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This function takes a sequence and a function and returns two generators. The first generator yields all items in the sequence for which function(item) returns True, and the second generator yields all items for which function(item) returns False.

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def partition(seq, func=bool):
    true_vals, false_vals = [], []
    def true_gen(_seq):
        while 1: 
            if true_vals:
                yield true_vals.pop(0)
            else:
                for item in _seq:
                    if func(item):
                        yield item
                        break
                    else:
                        false_vals.append(item)
                else:
                    break
    def false_gen(_seq):
        while 1:
            if false_vals:
                yield false_vals.pop(0)
            else:
                for item in _seq:
                    if not func(item):
                        yield item
                        break
                    else:
                        true_vals.append(item)
                else:
                    break
    it = iter(seq)
    return true_gen(it), false_gen(it)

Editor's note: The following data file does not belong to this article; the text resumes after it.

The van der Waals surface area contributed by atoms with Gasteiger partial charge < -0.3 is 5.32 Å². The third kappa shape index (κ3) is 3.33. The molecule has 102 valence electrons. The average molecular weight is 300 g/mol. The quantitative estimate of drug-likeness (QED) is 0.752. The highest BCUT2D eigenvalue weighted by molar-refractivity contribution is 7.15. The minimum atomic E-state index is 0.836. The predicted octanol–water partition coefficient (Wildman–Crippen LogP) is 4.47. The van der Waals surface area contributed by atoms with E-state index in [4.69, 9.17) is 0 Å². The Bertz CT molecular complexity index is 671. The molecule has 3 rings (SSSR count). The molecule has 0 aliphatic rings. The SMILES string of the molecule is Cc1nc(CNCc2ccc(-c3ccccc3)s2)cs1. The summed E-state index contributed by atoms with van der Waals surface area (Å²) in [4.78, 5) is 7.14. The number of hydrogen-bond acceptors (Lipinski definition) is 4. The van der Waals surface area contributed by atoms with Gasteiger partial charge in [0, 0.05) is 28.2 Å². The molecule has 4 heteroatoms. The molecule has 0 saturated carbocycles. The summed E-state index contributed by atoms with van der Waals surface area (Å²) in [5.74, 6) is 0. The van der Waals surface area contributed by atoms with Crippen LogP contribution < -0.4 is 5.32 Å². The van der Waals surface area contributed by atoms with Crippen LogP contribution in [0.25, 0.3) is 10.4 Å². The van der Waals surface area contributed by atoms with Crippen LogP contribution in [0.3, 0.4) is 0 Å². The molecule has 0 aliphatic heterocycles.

I created this function to emulate a function in Ruby that someone on #python needed.

4 comments

Matteo Dell'Amico 13 years, 9 months ago  # | flag

You can write it more simply by exploiting itertools.tee. Moreover, I would exploit the fact that False == 0 and True == 1, and extend it for n partitions.

from itertools import tee

def partition(iterable, key=bool, n=2):
    decorated = ((key(item), item) for item in iterable)
    def filterkey(iterable, key):
        return (item for k, item in iterable if key == k)
    return [filterkey(it, i)
            for i, it in enumerate(tee(decorated, n))]

By default, you get the same functionality as before, and you can write stuff like this:

>>> partitions = partition(range(10), lambda x: x%3, 3)
>>> map(list, partitions)
[[0, 3, 6, 9], [1, 4, 7], [2, 5, 8]]
Raymond Hettinger 13 years, 9 months ago  # | flag

Variant. def partition(seq, func=None): s1, s2 = tee(seq) return ifilter(func, s1), ifilterfalse(func, s2)

Aaron Gallagher (author) 13 years, 8 months ago  # | flag

The difference between my method and these other methods is that mine only iterates once over the sequence and doesn't require teeing the iterator. All-in-all, it probably uses less memory, though it might be longer.

Paul Hankin 13 years, 7 months ago  # | flag

Here's a general version of partition that doesn't tee the iterator.

def partition(seq, func=bool, func_range=(True, False)):
    buffers = dict((x, []) for x in func_range)
    def values(i, seq=iter(seq)):
        while True:
            while not buffers[i]:
                x = seq.next()
                buffers[func(x)].append(x)
            yield buffers[i].pop(0)
    return tuple(values(i) for i in func_range)

print map(list, partition(range(10), lambda x: x % 3, range(3)))
Created by Aaron Gallagher on Sat, 1 Mar 2008 (PSF)
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